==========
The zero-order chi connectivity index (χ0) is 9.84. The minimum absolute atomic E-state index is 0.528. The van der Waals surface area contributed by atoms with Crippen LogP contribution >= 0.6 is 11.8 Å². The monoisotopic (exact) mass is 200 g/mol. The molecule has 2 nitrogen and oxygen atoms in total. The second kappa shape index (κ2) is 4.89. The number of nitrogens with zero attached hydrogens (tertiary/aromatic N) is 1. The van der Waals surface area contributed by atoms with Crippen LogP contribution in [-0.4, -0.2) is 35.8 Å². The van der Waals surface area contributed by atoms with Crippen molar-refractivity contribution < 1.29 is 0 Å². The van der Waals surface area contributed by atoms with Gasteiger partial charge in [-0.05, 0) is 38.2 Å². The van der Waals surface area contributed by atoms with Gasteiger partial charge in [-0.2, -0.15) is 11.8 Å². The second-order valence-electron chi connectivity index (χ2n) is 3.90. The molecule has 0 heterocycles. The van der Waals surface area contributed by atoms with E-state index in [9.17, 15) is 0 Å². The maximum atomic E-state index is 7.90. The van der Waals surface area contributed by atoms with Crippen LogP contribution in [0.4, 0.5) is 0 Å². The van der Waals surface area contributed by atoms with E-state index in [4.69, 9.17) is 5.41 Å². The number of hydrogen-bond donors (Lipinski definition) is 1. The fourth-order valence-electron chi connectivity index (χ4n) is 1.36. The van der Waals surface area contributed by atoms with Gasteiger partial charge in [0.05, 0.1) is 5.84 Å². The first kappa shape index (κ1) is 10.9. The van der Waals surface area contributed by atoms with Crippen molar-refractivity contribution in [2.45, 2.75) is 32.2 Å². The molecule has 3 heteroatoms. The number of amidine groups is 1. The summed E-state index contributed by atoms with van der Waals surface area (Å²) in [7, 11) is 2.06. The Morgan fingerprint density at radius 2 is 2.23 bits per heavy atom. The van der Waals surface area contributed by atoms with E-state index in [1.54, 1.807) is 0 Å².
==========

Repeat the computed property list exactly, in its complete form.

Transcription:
The zero-order chi connectivity index (χ0) is 9.84. The minimum absolute atomic E-state index is 0.528. The van der Waals surface area contributed by atoms with Crippen LogP contribution >= 0.6 is 11.8 Å². The monoisotopic (exact) mass is 200 g/mol. The molecule has 2 nitrogen and oxygen atoms in total. The second kappa shape index (κ2) is 4.89. The number of nitrogens with zero attached hydrogens (tertiary/aromatic N) is 1. The van der Waals surface area contributed by atoms with Crippen LogP contribution in [-0.4, -0.2) is 35.8 Å². The van der Waals surface area contributed by atoms with Crippen molar-refractivity contribution < 1.29 is 0 Å². The van der Waals surface area contributed by atoms with Gasteiger partial charge in [-0.05, 0) is 38.2 Å². The van der Waals surface area contributed by atoms with Gasteiger partial charge in [-0.2, -0.15) is 11.8 Å². The second-order valence-electron chi connectivity index (χ2n) is 3.90. The molecule has 0 heterocycles. The van der Waals surface area contributed by atoms with E-state index in [9.17, 15) is 0 Å². The maximum atomic E-state index is 7.90. The van der Waals surface area contributed by atoms with Crippen LogP contribution in [0.4, 0.5) is 0 Å². The van der Waals surface area contributed by atoms with E-state index in [4.69, 9.17) is 5.41 Å². The number of hydrogen-bond donors (Lipinski definition) is 1. The fourth-order valence-electron chi connectivity index (χ4n) is 1.36. The van der Waals surface area contributed by atoms with Gasteiger partial charge in [0.05, 0.1) is 5.84 Å². The first kappa shape index (κ1) is 10.9. The van der Waals surface area contributed by atoms with Crippen molar-refractivity contribution in [2.45, 2.75) is 32.2 Å². The molecule has 3 heteroatoms. The number of amidine groups is 1. The summed E-state index contributed by atoms with van der Waals surface area (Å²) in [7, 11) is 2.06. The Morgan fingerprint density at radius 2 is 2.23 bits per heavy atom. The van der Waals surface area contributed by atoms with E-state index in [1.54, 1.807) is 0 Å².